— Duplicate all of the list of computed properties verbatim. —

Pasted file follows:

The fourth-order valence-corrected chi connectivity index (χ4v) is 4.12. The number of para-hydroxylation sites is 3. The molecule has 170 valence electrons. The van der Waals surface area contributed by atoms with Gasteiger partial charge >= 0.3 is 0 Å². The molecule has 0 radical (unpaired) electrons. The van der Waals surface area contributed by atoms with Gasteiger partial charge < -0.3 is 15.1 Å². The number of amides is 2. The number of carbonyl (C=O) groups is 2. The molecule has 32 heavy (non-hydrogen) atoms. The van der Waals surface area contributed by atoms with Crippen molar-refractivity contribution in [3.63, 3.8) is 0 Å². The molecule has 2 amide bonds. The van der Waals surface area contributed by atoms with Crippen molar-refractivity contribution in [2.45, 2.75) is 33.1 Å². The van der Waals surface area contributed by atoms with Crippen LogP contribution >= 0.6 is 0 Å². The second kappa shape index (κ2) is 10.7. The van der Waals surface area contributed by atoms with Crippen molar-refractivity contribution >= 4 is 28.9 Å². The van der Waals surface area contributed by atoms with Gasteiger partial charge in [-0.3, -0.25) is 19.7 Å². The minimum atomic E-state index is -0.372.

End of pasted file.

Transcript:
The fourth-order valence-corrected chi connectivity index (χ4v) is 4.12. The number of para-hydroxylation sites is 3. The molecule has 170 valence electrons. The van der Waals surface area contributed by atoms with Gasteiger partial charge >= 0.3 is 0 Å². The molecule has 0 radical (unpaired) electrons. The van der Waals surface area contributed by atoms with Gasteiger partial charge < -0.3 is 15.1 Å². The number of amides is 2. The number of carbonyl (C=O) groups is 2. The molecule has 32 heavy (non-hydrogen) atoms. The van der Waals surface area contributed by atoms with Crippen molar-refractivity contribution in [3.63, 3.8) is 0 Å². The molecule has 2 amide bonds. The van der Waals surface area contributed by atoms with Crippen molar-refractivity contribution in [2.45, 2.75) is 33.1 Å². The van der Waals surface area contributed by atoms with Crippen LogP contribution >= 0.6 is 0 Å². The second kappa shape index (κ2) is 10.7. The van der Waals surface area contributed by atoms with Crippen molar-refractivity contribution >= 4 is 28.9 Å². The van der Waals surface area contributed by atoms with Gasteiger partial charge in [-0.3, -0.25) is 19.7 Å². The minimum atomic E-state index is -0.372.